provided to Santiva Chronicle
The Clinic for the Rehabilitation of Wildlife Medical & Research Director, Dr. Heather Barron, DVM, DABVP (Avian), CertAqV, is an editor and author for the first textbook to cover North American wildlife rehabilitative medicine on a broad scale. The book was recently published and is now available for veterinarians who treat wildlife, rehabilitators, wildlife health officials, policy makers, wildlife biologists and students with an interest in wildlife health.
Medical Management of Wildlife Species: A Guide for Practitioners offers an all-encompassing resource for reliable information on the medical management of wild birds, mammals, amphibians, and turtles. Focusing on the medical information relevant to the wildlife setting, it covers triage, emergency care, and other key considerations in handling, diagnosing, and treating wild animals. The book’s population-based approach encourages practitioners to understand individual animal care within the broader context.
As human populations expand, conflicts with wildlife species are inevitable and the number of wild animals presenting to wildlife centers and veterinary hospitals is increasing. Having a textbook helps to set a standard of care and provide a ready reference for those professionals working to help these animals return to the wild.
“At CROW, we work really hard to be on the cutting edge of wildlife health. As a teaching institution, it’s important to facilitate the sharing of knowledge and promote wildlife health in every way that we can,” says Dr. Heather Barron. “The book culminates several years of hard work by our current staff, former interns, colleagues, research collaborators, and friends in the field and we couldn’t be more pleased to see it finally come to fruition!”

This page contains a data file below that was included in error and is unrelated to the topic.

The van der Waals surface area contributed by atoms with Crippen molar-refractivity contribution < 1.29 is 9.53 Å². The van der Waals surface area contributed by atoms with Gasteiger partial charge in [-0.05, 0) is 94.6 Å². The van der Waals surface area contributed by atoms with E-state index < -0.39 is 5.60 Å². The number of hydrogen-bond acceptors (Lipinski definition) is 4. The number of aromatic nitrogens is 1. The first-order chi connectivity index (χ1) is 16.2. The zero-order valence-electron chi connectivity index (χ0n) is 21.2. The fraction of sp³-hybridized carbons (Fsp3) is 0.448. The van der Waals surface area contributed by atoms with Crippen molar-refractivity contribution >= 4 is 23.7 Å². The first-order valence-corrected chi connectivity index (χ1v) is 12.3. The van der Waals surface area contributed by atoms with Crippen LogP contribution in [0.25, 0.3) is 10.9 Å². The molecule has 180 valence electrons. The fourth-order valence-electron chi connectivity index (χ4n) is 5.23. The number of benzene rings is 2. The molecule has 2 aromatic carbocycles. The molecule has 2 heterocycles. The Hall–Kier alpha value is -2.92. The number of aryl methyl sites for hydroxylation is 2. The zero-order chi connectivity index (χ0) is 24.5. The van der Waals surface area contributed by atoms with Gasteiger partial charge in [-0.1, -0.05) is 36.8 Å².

Other editors of the textbook include Sonia M. Hernandez, DVM, DACZM, PhD, Professor of Wildlife for the D.B. Warnell School of Forestry and Natural Resources and the Southeastern Cooperative Wildlife Disease Study, Department of Population Health, College of Veterinary Medicine at the University of Georgia; Erica A. Miller, DVM, CWR, Adjunct Associate Professor of Wildlife Medicine for the Department of Clinic Studies at the University of Pennsylvania School of Veterinary Medicine; Roberto F. Aguilar, DVM, Dip. ECZM (Zoo Health Management), European Recognized Veterinary Specialist in Zoological Medicine (Zoo Health Management), Veterinarian for Tucson Wildlife Center; and Michael J. Yabsley, MS, PhD, FRES, Professor of Wildlife for the D.B. Warnell School of Forestry and Natural Resources and the Southeastern Cooperative Wildlife Disease Study, Department of Population Health, College of Veterinary Medicine at the University of Georgia. The authors include premier wildlife veterinarians. at major veterinary medical schools in the United States, wildlife hospitals, and zoological institutions. The book is published by Wiley-Blackwell.
About Clinic for the Rehabilitation of Wildlife (CROW)
Established in 1968, the Clinic for the Rehabilitation of Wildlife (CROW) is a teaching hospital saving the sick, injured and orphaned native and migratory wildlife of Southwest Florida and beyond. Through state-of-the-art veterinary care, public education programs and an engaging visitor center, CROW works to improve the health of the environment, humans and our animals through wildlife medicine. For more information, or to plan your visit, go to http://www.crowclinic.org. If you find an animal that is in need of help, call (239) 472-3644 ext. #222.